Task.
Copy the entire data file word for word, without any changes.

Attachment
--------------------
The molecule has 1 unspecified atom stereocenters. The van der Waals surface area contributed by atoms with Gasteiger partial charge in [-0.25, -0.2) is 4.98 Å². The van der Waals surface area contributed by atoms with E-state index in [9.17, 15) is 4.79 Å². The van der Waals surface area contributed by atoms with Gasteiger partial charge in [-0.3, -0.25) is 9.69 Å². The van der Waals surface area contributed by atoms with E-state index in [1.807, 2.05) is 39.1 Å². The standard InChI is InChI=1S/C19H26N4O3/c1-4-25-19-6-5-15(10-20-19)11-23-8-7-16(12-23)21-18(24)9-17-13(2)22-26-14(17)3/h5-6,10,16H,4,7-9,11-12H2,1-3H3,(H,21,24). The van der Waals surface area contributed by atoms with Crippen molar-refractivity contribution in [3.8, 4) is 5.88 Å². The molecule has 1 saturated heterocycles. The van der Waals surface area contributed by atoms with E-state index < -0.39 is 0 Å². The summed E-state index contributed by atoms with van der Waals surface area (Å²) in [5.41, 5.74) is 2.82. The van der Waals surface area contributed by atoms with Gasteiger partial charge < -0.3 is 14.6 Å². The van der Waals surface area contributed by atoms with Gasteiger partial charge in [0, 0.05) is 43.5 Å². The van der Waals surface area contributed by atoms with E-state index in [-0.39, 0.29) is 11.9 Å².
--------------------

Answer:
The molecule has 1 unspecified atom stereocenters. The van der Waals surface area contributed by atoms with Gasteiger partial charge in [-0.25, -0.2) is 4.98 Å². The van der Waals surface area contributed by atoms with E-state index in [9.17, 15) is 4.79 Å². The van der Waals surface area contributed by atoms with Gasteiger partial charge in [-0.3, -0.25) is 9.69 Å². The van der Waals surface area contributed by atoms with E-state index in [1.807, 2.05) is 39.1 Å². The standard InChI is InChI=1S/C19H26N4O3/c1-4-25-19-6-5-15(10-20-19)11-23-8-7-16(12-23)21-18(24)9-17-13(2)22-26-14(17)3/h5-6,10,16H,4,7-9,11-12H2,1-3H3,(H,21,24). The van der Waals surface area contributed by atoms with Crippen molar-refractivity contribution in [3.8, 4) is 5.88 Å². The molecule has 1 saturated heterocycles. The van der Waals surface area contributed by atoms with E-state index < -0.39 is 0 Å². The summed E-state index contributed by atoms with van der Waals surface area (Å²) in [5.41, 5.74) is 2.82. The van der Waals surface area contributed by atoms with Gasteiger partial charge < -0.3 is 14.6 Å². The van der Waals surface area contributed by atoms with Gasteiger partial charge in [0, 0.05) is 43.5 Å². The van der Waals surface area contributed by atoms with E-state index in [-0.39, 0.29) is 11.9 Å².